Job Bait’s February Executive Job Market Report, based on Bureau of Labor Statistics data, indicates some dismal realities.
They’ve compiled maps and graphs of pertinent data:
→ Employment Trends with maps showing employment trends by State and industry sector from December 2007 to December 2008.
→ New Jobs with a table showing the number of new jobs by State and industry sector from December 2007 to December 2008.
→ An overview with the bad news — Finding a job today is much more difficult than the mid-to-late 1990s and 2004 to 2007 … and almost twice as difficult as the last two recessions. And the good news, so to speak — Optimistic forecasts show a bottoming out in mid-2009.
Conversely, according to Execunet’s January Recruiter Confidence Index survey of 260 executive recruiters, 36 percent are confident or very confident the executive employment market will improve in the next six months.
These findings are down slightly from 40 percent last month and up from all time lows reached in November 2008 (26 percent). In 2008, search assignments declined by two percent, which marked the end of four consecutive years of double-digit growth (2004 to 2007).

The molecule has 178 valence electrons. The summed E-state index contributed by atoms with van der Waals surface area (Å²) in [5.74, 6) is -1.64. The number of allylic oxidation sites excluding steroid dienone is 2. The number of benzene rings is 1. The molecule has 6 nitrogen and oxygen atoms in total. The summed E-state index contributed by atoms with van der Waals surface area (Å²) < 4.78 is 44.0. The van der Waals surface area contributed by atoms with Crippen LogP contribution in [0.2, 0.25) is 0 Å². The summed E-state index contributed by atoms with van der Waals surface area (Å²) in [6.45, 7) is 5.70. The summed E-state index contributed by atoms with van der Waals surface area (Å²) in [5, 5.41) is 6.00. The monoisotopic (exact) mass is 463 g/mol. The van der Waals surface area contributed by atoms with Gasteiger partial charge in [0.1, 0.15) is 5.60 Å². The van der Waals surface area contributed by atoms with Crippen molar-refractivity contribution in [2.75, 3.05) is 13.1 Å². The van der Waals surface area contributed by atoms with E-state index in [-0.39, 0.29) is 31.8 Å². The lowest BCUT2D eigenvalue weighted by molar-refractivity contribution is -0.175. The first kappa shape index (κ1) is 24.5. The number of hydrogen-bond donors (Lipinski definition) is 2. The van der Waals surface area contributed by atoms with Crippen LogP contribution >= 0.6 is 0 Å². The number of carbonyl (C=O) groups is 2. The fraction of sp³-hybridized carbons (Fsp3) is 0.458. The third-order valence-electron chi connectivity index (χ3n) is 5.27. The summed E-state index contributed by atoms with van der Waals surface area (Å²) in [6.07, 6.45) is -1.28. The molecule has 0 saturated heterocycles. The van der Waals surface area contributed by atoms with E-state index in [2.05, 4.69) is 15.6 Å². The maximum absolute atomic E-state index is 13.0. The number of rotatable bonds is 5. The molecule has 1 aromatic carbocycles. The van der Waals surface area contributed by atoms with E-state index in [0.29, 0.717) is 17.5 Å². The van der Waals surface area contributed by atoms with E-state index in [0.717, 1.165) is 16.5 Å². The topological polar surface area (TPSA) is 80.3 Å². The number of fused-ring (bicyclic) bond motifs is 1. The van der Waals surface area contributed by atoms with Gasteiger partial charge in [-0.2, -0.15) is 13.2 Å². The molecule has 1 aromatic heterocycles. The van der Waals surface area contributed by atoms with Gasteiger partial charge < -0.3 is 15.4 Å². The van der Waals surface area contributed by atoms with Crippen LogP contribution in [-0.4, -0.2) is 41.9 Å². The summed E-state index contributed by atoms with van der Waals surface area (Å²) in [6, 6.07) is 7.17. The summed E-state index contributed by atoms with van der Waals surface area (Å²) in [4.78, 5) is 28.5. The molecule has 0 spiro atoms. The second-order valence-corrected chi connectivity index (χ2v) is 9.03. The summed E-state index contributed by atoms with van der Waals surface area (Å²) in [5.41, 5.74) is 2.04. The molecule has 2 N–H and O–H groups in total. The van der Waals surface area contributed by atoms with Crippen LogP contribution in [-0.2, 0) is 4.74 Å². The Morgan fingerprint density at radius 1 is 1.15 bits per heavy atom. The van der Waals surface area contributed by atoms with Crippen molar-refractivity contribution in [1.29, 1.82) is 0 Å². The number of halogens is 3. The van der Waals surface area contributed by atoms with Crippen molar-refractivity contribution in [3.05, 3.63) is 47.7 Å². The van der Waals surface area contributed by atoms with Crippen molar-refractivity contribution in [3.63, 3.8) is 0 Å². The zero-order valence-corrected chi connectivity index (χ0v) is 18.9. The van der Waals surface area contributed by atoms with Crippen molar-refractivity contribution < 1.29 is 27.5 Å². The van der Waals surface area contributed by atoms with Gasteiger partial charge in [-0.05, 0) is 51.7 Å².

Mark Anderson, President of ExecuNet, said:
While not immune to the problems plaguing the economy, the executive employment market has fared better than the broader labor market during this recession. In this type of an environment, agile executives capable of aligning themselves with specific markets are positioned to succeed, as much of the assignment growth in recent months has been concentrated in a select number of industries.
Recruiters’ short-term confidence remained virtually unchanged from December to January.
The Recruiter Confidence Index is based on a monthly survey of executive search firms conducted by ExecuNet, reported in the Executive Insider monthly newsletter. Introduced in May 2003, the RCI is a leading indicator for the executive employment market.